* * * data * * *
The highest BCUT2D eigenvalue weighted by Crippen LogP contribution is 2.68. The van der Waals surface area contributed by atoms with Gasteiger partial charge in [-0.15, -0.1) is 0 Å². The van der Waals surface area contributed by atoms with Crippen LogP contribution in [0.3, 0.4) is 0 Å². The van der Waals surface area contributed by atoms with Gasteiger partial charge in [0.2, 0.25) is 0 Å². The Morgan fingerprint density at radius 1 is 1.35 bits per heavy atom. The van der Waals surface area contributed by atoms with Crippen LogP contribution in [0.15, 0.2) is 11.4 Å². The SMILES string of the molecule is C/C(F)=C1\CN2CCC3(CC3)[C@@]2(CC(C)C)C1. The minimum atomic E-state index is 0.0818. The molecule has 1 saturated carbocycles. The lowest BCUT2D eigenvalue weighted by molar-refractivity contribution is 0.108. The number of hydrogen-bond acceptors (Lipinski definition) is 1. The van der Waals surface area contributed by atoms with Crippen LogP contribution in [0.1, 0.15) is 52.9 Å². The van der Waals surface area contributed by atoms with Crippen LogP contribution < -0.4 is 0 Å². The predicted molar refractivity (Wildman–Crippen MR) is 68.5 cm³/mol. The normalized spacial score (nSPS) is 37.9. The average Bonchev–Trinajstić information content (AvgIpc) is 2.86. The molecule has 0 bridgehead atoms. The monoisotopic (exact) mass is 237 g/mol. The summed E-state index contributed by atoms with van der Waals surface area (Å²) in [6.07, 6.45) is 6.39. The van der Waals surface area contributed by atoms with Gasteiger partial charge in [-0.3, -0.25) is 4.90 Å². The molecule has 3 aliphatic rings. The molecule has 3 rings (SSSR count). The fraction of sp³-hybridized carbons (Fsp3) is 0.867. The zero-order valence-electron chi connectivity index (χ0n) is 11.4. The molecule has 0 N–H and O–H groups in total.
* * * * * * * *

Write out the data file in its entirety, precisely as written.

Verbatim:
The highest BCUT2D eigenvalue weighted by Crippen LogP contribution is 2.68. The van der Waals surface area contributed by atoms with Gasteiger partial charge in [-0.15, -0.1) is 0 Å². The van der Waals surface area contributed by atoms with Crippen LogP contribution in [0.3, 0.4) is 0 Å². The van der Waals surface area contributed by atoms with Gasteiger partial charge in [0.2, 0.25) is 0 Å². The Morgan fingerprint density at radius 1 is 1.35 bits per heavy atom. The van der Waals surface area contributed by atoms with Crippen LogP contribution in [0.15, 0.2) is 11.4 Å². The SMILES string of the molecule is C/C(F)=C1\CN2CCC3(CC3)[C@@]2(CC(C)C)C1. The minimum atomic E-state index is 0.0818. The molecule has 1 saturated carbocycles. The lowest BCUT2D eigenvalue weighted by molar-refractivity contribution is 0.108. The number of hydrogen-bond acceptors (Lipinski definition) is 1. The van der Waals surface area contributed by atoms with Crippen LogP contribution in [0.1, 0.15) is 52.9 Å². The van der Waals surface area contributed by atoms with Crippen LogP contribution < -0.4 is 0 Å². The predicted molar refractivity (Wildman–Crippen MR) is 68.5 cm³/mol. The normalized spacial score (nSPS) is 37.9. The average Bonchev–Trinajstić information content (AvgIpc) is 2.86. The molecule has 0 bridgehead atoms. The monoisotopic (exact) mass is 237 g/mol. The summed E-state index contributed by atoms with van der Waals surface area (Å²) in [6.07, 6.45) is 6.39. The van der Waals surface area contributed by atoms with Gasteiger partial charge in [-0.3, -0.25) is 4.90 Å². The molecule has 3 aliphatic rings. The molecule has 3 rings (SSSR count). The fraction of sp³-hybridized carbons (Fsp3) is 0.867. The zero-order valence-electron chi connectivity index (χ0n) is 11.4. The molecule has 0 N–H and O–H groups in total.